Biodiversity and distribution of earthworms in the biogeographic province of the Levant

Tomáš Pavlíček, Timea Szederjesi, Oren Pearlson, Csaba Csuzdi

Research output: Contribution to journalArticlepeer-review


We are reporting an increase from 30 to 52 identified earthworm taxonomic species, including one subspecies, in the Levant bioregion during the last 20 years. The number of earthworm taxonomic species is still underestimated. We classified the earthworms of the Levantine into three categories: endemic species, autochthonous species and introduced peregrine species. The endemic species might have originated before the Messinian stage (7.5–3.5 mya) of the Miocene. We suggest that certain endemic species underwent speciation (and subsequently disappeared) during interglacial (pluvial) periods. These changes occurred when the Levantine corridor transformed into a “culdesac” pathway due to the southern opening closing off, caused by the retreating steppe zone and its replacement with a gradually expanding open park forest. As for the autochthonous species, they arrived in the Levant coming from different biogeographic regions by means of biological dispersal and did not have enough time to speciate. The fact that autochthonous species of the Afrotropical realm and of southeastern Asia origin are missing indicates that such species either were not able to cross the Sahara Desert, the Himalayan and the Tien-Shan orogens or that they were extinct before the end of the Miocene. The establishment of the introduced peregrine species group in the Levant has been facilitated by the availability of human-constructed niches during the current interglacial.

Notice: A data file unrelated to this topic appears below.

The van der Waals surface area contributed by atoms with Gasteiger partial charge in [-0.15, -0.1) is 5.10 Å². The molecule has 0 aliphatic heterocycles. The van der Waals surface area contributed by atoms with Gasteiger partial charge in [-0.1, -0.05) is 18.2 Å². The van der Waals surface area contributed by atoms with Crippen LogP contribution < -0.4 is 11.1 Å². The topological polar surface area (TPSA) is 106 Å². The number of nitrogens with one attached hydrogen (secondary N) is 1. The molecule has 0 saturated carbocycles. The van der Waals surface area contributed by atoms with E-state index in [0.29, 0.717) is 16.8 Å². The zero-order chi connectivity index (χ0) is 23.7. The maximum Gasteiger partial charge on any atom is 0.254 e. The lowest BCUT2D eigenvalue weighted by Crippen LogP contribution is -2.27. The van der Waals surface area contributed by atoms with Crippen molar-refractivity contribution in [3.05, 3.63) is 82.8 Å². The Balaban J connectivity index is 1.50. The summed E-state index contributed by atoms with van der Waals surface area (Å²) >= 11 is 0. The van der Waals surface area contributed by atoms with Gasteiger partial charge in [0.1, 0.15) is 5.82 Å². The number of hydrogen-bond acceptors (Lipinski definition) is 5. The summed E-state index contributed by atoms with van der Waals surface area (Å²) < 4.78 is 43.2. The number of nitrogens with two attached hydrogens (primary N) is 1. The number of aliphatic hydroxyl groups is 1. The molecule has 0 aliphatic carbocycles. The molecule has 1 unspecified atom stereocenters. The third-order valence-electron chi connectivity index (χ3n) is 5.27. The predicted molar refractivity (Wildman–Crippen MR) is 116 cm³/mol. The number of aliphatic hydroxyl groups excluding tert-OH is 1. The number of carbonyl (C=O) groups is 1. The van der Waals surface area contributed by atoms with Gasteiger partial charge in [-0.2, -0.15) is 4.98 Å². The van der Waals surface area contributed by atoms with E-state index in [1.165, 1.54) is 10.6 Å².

Original languageEnglish
Pages (from-to)394-409
Number of pages16
JournalZoology in the Middle East
Issue number4
StatePublished - 2023

Bibliographical note

Publisher Copyright:
© 2023 The Author(s). Published by Informa UK Limited, trading as Taylor & Francis Group.


  • dispersals
  • endemism
  • Evolution
  • speciation

ASJC Scopus subject areas

  • Animal Science and Zoology


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